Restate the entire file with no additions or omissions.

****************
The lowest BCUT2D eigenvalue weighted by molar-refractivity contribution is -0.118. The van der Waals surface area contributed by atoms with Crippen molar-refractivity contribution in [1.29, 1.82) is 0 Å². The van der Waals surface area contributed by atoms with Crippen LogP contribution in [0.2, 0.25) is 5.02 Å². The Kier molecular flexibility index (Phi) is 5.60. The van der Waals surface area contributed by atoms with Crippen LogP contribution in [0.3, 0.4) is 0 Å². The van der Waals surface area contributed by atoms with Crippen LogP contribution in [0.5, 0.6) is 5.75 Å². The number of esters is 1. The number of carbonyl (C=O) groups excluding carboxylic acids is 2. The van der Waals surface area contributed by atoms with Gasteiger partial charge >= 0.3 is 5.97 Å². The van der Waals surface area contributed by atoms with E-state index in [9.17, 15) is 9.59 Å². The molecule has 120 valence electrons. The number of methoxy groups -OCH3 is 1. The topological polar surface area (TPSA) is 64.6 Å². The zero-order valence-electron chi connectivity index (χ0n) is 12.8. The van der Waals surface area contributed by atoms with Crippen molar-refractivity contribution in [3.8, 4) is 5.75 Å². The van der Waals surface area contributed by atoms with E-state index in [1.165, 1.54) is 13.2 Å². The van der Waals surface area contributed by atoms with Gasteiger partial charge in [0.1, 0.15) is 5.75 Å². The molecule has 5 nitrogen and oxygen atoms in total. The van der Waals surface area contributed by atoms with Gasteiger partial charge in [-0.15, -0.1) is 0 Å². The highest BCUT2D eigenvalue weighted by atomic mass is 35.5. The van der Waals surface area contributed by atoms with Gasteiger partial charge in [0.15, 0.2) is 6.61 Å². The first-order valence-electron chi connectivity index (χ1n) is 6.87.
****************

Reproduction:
The lowest BCUT2D eigenvalue weighted by molar-refractivity contribution is -0.118. The van der Waals surface area contributed by atoms with Crippen molar-refractivity contribution in [1.29, 1.82) is 0 Å². The van der Waals surface area contributed by atoms with Crippen LogP contribution in [0.2, 0.25) is 5.02 Å². The Kier molecular flexibility index (Phi) is 5.60. The van der Waals surface area contributed by atoms with Crippen LogP contribution in [0.3, 0.4) is 0 Å². The van der Waals surface area contributed by atoms with Crippen LogP contribution in [0.5, 0.6) is 5.75 Å². The number of esters is 1. The number of carbonyl (C=O) groups excluding carboxylic acids is 2. The van der Waals surface area contributed by atoms with Gasteiger partial charge >= 0.3 is 5.97 Å². The van der Waals surface area contributed by atoms with E-state index in [9.17, 15) is 9.59 Å². The molecule has 120 valence electrons. The number of methoxy groups -OCH3 is 1. The topological polar surface area (TPSA) is 64.6 Å². The zero-order valence-electron chi connectivity index (χ0n) is 12.8. The van der Waals surface area contributed by atoms with Crippen molar-refractivity contribution in [3.8, 4) is 5.75 Å². The van der Waals surface area contributed by atoms with E-state index in [1.165, 1.54) is 13.2 Å². The van der Waals surface area contributed by atoms with Gasteiger partial charge in [0.1, 0.15) is 5.75 Å². The molecule has 5 nitrogen and oxygen atoms in total. The van der Waals surface area contributed by atoms with Gasteiger partial charge in [-0.15, -0.1) is 0 Å². The highest BCUT2D eigenvalue weighted by atomic mass is 35.5. The van der Waals surface area contributed by atoms with Gasteiger partial charge in [0.15, 0.2) is 6.61 Å². The first-order valence-electron chi connectivity index (χ1n) is 6.87.